Diplomat urges restoration of deposed president

A top diplomat said he is heading to Honduras to demand the return of the president toppled at gunpoint – a mission he said is likely to meet rejection, bringing diplomatic and economic punishment for the impoverished Central American nation.

The head of the Organisation of American States, Jose Miguel Insulza, said he plans to travel to Honduras today to insist on the restoration of President Manuel Zelaya, who was ousted in a coup on Sunday.

“I will do everything I can. But I think it will be very hard to turn things around in a couple of days,” Mr Insulza said at a summit of Caribbean leaders in Georgetown, Guyana.

“We are not going to Honduras to negotiate. We are going to Honduras to ask them to change what they have been doing.”

The interim government of Roberto Micheletti has so far shown little willingness to do so, arguing that the army acted legally – on orders of Congress and the Supreme Court – when it raided Mr Zelaya’s house amid the rattle of gunfire and deported him, still in his pyjamas.

Giving a first hint of flexibility, Mr Micheletti said yesterday in response to a reporter’s question that he would be open to moving up presidential elections from their scheduled date of November 29 if it would ease the crisis.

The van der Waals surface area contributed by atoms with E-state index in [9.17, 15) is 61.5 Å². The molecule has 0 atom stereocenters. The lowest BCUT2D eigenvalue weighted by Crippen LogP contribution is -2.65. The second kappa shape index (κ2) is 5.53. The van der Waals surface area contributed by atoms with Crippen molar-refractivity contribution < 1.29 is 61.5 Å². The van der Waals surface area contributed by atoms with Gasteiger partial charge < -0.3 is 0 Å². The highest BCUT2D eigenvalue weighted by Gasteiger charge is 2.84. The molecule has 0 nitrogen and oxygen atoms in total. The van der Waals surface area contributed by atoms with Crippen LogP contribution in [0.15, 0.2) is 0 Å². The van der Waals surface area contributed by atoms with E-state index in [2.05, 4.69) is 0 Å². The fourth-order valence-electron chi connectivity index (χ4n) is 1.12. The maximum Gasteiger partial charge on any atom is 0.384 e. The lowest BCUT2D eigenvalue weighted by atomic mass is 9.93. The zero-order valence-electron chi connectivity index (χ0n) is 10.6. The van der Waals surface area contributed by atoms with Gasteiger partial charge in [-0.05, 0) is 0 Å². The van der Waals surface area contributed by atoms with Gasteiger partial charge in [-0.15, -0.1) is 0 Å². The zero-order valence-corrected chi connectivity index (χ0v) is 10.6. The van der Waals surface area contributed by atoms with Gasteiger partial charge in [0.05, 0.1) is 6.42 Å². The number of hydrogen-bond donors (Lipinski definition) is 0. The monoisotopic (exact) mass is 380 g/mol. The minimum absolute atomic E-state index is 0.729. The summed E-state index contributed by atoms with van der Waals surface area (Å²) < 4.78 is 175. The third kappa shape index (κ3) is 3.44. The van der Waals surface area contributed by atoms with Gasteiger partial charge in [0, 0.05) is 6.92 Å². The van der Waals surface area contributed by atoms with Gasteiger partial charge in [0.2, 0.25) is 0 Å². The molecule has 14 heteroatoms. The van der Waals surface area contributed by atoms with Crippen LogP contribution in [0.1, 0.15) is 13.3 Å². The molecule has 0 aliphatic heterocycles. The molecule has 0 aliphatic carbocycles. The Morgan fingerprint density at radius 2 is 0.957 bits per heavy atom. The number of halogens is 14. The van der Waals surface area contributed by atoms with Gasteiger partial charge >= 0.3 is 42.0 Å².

However, he did not mention any date and neither Mr Zelaya nor any international body has formally proposed that.

Mr Micheletti also said he feared violence if Mr Zelaya returned to Honduras, as he has promised to do this weekend.

“For the peace of the country I would prefer that he did not come, because I do not want one drop of blood shed by any Honduran,” the interim leader said.

The OAS says it will suspend Honduras if Mr Zelaya isn’t back in office by tomorrow, bringing sanctions that could block international aid to one of the poorest nations in the hemisphere.

Nations around the world have promised to shun Mr Micheletti, who was sworn in after the Sunday coup, and the nation already is suffering economic reprisals.

Neighbouring countries have imposed trade blockades, major lenders have cut aid, the Obama administration has halted joint military operations and all European Union ambassadors have abandoned the Honduran capital Tegucigalpa.

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